I loved the logic behind the sustainable use of natural resources as a innovative way of conserving threatened habitat and saw the potential for expanding the concept to other threatened wild butterfly habitats. The key was to identify other communities near habitats in peril that had a connection with butterflies embedded in their culture (the Papuans have this, for sure). The habitats also had to have enough valuable butterflies that they could be ranched sustainably and profitably.
So my family and friends created a little non-governmental organization—The Wings for the Earth (WFTE)—which addressed this need by bringing scientists, communities and larger NGOs such as Conservation International together to catalyze the implementation a network of sustainable butterfly ranching projects in the tropics. Projects were initiated in Colombia and Uganda, and one of the most memorable fundraising events took place in San Francisco. The theme of this artistic event was “Wings!” and we had volunteers from the San Francisco Ballet fluttering across the stage as courting butterflies, insect poetry being read aloud, and even buzzing blues songs being performed to the donors. All in the spirit of supporting insect habitat conservation.
Apart from the jungle field work, we also brought together zoo management from across the U.S. They were realizing the benefit of showing more than just large primates to their visitors. It turned out that enclosed habitats filled with live butterflies were a huge success, especially with families. What could be more magical for a kid than to have a beautiful butterfly land on the palm of their hand and quietly lick some salt? These insectariums are still very popular today and provide educational, financial, and conservation links to the sustainable butterfly ranch initiatives worldwide.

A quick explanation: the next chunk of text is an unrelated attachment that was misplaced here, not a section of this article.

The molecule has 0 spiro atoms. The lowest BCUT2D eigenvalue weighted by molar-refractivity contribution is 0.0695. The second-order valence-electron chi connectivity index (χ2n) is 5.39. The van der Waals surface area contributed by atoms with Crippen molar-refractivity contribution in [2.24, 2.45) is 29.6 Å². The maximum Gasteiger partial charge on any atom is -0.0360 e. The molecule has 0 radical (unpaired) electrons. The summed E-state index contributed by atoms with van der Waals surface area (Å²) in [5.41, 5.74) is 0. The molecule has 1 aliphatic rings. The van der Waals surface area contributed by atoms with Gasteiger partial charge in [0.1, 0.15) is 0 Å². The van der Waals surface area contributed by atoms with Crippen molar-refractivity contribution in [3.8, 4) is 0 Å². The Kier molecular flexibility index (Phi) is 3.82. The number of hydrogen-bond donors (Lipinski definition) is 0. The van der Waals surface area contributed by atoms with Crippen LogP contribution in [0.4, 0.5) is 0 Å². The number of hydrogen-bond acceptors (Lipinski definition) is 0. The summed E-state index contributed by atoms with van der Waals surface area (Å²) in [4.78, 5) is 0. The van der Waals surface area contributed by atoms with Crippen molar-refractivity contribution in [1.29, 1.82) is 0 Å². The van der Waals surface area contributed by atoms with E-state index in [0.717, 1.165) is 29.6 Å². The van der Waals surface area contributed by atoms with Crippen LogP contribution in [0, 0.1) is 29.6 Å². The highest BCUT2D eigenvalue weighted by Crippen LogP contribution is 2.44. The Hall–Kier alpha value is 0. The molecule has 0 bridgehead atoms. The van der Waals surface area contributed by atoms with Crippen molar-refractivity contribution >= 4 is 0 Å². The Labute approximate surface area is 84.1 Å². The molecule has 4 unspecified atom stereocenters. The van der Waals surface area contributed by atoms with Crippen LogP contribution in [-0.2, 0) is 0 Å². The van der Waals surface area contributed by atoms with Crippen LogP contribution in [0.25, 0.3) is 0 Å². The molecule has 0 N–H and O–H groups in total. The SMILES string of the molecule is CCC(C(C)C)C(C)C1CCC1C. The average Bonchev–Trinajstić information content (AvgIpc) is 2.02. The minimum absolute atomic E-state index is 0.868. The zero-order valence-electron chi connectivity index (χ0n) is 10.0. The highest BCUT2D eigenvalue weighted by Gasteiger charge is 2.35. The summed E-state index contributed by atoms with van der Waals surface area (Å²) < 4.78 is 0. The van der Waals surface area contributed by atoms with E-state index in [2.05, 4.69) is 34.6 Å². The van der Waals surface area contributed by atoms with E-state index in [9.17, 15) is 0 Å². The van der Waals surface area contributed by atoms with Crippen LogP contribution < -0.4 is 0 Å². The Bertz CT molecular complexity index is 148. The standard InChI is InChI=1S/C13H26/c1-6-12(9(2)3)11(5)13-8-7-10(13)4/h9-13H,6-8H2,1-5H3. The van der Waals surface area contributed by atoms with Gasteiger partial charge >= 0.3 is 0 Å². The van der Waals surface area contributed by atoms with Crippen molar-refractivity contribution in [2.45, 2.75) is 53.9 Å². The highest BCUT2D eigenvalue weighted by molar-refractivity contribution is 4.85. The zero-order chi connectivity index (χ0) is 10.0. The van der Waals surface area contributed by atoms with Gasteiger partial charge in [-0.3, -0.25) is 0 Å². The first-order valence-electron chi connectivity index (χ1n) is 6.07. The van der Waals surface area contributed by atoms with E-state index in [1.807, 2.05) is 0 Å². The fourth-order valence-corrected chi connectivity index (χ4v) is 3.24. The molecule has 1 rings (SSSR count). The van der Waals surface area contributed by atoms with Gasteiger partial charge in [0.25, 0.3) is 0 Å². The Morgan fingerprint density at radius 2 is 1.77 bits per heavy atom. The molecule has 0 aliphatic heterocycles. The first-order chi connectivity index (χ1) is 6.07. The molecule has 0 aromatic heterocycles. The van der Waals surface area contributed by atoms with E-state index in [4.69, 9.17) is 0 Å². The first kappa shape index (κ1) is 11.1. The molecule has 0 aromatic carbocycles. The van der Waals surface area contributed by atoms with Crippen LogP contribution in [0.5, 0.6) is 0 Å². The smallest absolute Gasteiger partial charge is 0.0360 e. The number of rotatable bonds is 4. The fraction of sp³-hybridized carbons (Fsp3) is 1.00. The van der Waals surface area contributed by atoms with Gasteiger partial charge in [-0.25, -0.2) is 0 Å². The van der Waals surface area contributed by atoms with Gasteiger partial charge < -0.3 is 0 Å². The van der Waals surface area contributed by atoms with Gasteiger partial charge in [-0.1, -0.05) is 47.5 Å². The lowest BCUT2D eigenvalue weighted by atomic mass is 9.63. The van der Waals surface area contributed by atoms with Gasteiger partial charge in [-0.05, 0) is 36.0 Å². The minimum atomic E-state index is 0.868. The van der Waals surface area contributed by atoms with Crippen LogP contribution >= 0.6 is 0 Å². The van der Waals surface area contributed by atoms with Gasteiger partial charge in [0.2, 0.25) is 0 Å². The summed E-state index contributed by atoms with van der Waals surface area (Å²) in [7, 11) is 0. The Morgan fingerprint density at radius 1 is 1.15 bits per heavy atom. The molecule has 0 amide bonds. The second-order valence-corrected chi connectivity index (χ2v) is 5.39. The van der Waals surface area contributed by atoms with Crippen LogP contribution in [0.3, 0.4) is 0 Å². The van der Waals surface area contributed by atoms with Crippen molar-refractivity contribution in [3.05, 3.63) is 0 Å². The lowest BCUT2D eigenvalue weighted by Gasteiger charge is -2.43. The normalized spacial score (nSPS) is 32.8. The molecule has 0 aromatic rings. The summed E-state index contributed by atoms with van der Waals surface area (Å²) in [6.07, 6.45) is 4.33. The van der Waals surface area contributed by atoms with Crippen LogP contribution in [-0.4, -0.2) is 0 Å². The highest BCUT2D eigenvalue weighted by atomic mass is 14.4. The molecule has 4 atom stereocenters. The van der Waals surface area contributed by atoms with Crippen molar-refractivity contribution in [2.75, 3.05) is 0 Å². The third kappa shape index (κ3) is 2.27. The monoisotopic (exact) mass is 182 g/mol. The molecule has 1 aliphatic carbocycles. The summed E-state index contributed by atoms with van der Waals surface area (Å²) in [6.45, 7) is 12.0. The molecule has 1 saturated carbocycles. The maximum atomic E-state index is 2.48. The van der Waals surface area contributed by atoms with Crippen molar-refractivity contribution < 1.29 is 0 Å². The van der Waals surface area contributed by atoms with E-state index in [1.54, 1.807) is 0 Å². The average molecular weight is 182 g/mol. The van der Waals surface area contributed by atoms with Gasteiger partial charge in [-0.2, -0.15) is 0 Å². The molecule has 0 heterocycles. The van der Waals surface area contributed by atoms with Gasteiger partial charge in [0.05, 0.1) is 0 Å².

It was therefore with great satisfaction when I later discovered that Natural Habitat Adventures also was involved in conservation-oriented butterfly projects. Each year, NHA offers clients the opportunity to visit the monarch butterfly sanctuaries in Mexico. These are the wintering grounds for monarch butterflies that have migrated south from the Northern Hemisphere over several generations. Our guests, many of whom are wildlife aficionados, are simply blown away by the display of these small critters. To stand quietly in a monarch butterfly glen is an almost surreal experience, with millions of monarch butterflies covering the fir trees in a quivering blanket of black and orange. When they lift off, the sky gets darker and you can actually hear the myriad of butterflies’ wings beating.
The local communities around the monarch sanctuaries benefit from tourists coming to the marvel this natural phenomenon. Our friends at WWF also support tree nurseries that help restore the forest in the monarch reserves. The success of these butterfly enterprises shows that ecotourism can be as viable a source of economic well-being as natural resource development.
Butterfly tourism, sustainable butterfly ranching and zoo insectariums are all great conservation initiatives based on insects—we should be indebted to our small planetary co-inhabitants. They are a key part of solving the difficult global conservation puzzle.
Thank you, butterflies!